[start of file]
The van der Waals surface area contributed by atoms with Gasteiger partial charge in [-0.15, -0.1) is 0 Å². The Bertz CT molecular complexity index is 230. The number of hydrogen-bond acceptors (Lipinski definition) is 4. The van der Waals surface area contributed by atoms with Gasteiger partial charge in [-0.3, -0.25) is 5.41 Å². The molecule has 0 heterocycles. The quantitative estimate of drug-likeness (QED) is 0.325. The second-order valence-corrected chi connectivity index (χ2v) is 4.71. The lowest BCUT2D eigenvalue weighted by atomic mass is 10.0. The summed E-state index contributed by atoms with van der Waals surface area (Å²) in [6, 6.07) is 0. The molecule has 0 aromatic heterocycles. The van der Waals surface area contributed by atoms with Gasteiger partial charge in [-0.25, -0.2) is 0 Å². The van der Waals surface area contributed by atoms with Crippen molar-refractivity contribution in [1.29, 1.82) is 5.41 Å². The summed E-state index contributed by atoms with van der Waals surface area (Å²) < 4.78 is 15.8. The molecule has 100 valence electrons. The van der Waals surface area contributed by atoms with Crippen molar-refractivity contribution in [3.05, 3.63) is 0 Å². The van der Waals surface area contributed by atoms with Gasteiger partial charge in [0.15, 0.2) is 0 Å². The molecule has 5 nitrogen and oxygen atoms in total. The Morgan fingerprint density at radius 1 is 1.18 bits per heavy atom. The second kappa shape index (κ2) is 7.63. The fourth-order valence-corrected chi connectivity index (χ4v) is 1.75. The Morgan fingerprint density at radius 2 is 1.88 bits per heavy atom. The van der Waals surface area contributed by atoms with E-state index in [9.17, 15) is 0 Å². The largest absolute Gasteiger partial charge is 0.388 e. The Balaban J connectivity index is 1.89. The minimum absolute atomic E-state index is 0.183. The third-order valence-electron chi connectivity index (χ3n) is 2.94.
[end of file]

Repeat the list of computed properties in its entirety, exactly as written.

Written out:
The van der Waals surface area contributed by atoms with Gasteiger partial charge in [-0.15, -0.1) is 0 Å². The Bertz CT molecular complexity index is 230. The number of hydrogen-bond acceptors (Lipinski definition) is 4. The van der Waals surface area contributed by atoms with Gasteiger partial charge in [-0.3, -0.25) is 5.41 Å². The molecule has 0 heterocycles. The quantitative estimate of drug-likeness (QED) is 0.325. The second-order valence-corrected chi connectivity index (χ2v) is 4.71. The lowest BCUT2D eigenvalue weighted by atomic mass is 10.0. The summed E-state index contributed by atoms with van der Waals surface area (Å²) in [6, 6.07) is 0. The molecule has 0 aromatic heterocycles. The van der Waals surface area contributed by atoms with Gasteiger partial charge in [-0.25, -0.2) is 0 Å². The van der Waals surface area contributed by atoms with Crippen molar-refractivity contribution in [1.29, 1.82) is 5.41 Å². The summed E-state index contributed by atoms with van der Waals surface area (Å²) < 4.78 is 15.8. The molecule has 100 valence electrons. The van der Waals surface area contributed by atoms with Crippen molar-refractivity contribution in [3.05, 3.63) is 0 Å². The van der Waals surface area contributed by atoms with Gasteiger partial charge in [0.15, 0.2) is 0 Å². The molecule has 5 nitrogen and oxygen atoms in total. The Morgan fingerprint density at radius 1 is 1.18 bits per heavy atom. The second kappa shape index (κ2) is 7.63. The fourth-order valence-corrected chi connectivity index (χ4v) is 1.75. The Morgan fingerprint density at radius 2 is 1.88 bits per heavy atom. The van der Waals surface area contributed by atoms with E-state index in [9.17, 15) is 0 Å². The largest absolute Gasteiger partial charge is 0.388 e. The Balaban J connectivity index is 1.89. The minimum absolute atomic E-state index is 0.183. The third-order valence-electron chi connectivity index (χ3n) is 2.94.